Opioid Legislation and the Cost of Treating Addiction

The ongoing opioid crisis is unquestionably a major public health challenge. Since the mid-2000s, the annual cost of treating opioid addiction and treating patients who overdose on opioids has drastically increased. Opioid-related deaths have risen over the last three years – up by 28 percent in 2016 alone. The Food and Drug Administration (FDA) is looking closely at certain opioids that may have a higher abuse potential, with a view to making sure patients are prescribed opioids only when medically indicated.

According to a recent analysis done by The Kaiser Family Foundation, in 2016, people that got their health coverage through their employer received $2.6 billion in opioid treatment services, compared to $273 million in 2004.

On April 24, Senate Health, Education, Labor, and Pension (HELP) Committee Chairman Lamar Alexander (R-TN) plans to mark up the Opioid Crisis Response Act, a bill intended to combat the opioid epidemic by making it easier to prescribe smaller packs of opioids for shorter periods; develop non-addictive painkillers; and detect illegal drugs coming across the border. This legislation updates how certain opioid treatment and prevention grants are allocated to states, with states more severely affected by the epidemic receiving more funding.

Some specific populations face particularly acute risk. Nearly one infant is born every fifteen minutes with signs of drug withdrawal, and babies born to mothers using opioids are at risk for neonatal abstinence syndrome (NAS) along with other health problems. States and local communities are making every effort to help children and families affected by opioid abuse and ensuring that newborns and children affected by drug abuse get the care they need. Congress also must do its part by supporting these local efforts. That is why Sen. Alexander’s bill provides further funding and support to states to strengthen their health care workforce to increase access to substance use disorder treatment, including medication-assisted treatment, and access to mental health services in schools. This legislation will also provide grants to states to improve data collection.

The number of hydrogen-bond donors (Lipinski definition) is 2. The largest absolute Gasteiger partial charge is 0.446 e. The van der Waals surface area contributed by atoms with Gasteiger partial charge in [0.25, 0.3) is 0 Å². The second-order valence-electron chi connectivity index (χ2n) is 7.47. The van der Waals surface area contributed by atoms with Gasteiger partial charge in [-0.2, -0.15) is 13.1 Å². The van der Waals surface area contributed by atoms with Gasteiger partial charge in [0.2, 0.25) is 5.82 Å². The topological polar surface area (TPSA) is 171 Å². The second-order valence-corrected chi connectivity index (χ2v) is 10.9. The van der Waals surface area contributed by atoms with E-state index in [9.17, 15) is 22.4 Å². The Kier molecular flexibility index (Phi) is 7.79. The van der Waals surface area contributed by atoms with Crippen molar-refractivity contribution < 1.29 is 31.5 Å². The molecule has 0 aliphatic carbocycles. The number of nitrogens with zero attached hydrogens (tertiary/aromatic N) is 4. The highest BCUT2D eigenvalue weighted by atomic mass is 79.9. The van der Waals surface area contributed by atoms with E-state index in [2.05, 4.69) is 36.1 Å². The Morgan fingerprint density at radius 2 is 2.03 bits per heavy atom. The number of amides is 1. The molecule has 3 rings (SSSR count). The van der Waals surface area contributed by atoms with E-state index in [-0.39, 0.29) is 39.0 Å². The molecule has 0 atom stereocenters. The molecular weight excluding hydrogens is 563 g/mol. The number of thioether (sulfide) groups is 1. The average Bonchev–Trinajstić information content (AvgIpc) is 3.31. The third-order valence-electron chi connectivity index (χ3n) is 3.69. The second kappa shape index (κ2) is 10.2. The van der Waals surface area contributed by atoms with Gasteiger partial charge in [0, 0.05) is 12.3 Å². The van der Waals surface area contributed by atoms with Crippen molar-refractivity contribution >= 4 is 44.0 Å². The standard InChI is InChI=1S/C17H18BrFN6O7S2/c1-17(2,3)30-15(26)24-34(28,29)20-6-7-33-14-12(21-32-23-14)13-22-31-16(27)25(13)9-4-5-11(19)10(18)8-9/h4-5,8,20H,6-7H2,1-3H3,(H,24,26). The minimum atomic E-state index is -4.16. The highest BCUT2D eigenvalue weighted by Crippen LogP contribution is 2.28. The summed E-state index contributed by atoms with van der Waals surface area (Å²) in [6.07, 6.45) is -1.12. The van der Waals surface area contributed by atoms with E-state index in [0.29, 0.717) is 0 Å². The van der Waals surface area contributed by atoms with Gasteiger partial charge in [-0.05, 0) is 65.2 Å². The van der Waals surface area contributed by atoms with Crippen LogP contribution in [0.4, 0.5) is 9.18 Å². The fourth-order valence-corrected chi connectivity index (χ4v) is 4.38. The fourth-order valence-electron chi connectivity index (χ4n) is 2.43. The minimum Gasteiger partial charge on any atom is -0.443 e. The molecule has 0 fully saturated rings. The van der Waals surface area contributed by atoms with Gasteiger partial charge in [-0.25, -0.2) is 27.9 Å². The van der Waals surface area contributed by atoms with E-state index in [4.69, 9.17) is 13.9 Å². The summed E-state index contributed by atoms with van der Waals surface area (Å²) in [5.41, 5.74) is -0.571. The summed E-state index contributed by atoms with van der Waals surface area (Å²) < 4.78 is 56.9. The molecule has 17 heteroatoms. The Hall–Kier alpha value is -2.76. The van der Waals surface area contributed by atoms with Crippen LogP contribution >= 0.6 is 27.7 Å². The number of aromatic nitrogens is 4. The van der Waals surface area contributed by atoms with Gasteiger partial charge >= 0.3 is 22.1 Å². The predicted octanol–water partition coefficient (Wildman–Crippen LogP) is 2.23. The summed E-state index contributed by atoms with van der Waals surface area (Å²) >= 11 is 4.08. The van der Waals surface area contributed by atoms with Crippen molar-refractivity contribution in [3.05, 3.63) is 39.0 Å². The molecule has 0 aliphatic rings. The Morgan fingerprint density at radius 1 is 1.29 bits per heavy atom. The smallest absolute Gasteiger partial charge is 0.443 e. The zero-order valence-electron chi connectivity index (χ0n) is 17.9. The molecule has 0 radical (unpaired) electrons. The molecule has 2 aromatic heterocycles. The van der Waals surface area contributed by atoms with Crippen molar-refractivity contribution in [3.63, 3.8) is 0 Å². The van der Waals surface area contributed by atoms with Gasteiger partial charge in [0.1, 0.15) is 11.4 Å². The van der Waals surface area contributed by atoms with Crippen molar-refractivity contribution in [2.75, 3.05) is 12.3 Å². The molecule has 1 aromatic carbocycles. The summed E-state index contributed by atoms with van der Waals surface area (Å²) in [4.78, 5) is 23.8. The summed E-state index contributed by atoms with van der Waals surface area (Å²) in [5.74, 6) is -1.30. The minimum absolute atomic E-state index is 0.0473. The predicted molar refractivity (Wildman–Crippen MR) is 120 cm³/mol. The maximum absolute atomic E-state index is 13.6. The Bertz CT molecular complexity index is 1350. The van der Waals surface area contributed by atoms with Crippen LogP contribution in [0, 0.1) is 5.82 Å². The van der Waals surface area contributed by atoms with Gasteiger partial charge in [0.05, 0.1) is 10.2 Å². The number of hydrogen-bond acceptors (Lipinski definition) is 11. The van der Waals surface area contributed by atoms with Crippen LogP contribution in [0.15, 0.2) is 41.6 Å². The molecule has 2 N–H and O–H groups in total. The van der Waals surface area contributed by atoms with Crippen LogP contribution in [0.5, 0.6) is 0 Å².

The cost of treatment for opioid dependency presents a serious hurdle to recovery. Private insurance and Medicaid coverage of outpatient methadone treatment, including medication and integrated support services, varies across states and can still entail daily out-of-pocket costs for a population that may be unable to afford it. For the uninsured, costs of daily treatment can reach several hundred dollars per month.

As with every public health crisis, the costs of inaction are severe, in the form of costs associated with criminal justice justice, treating babies born with dependence on opioids, greater transmission of infectious diseases, and treating overdoses.

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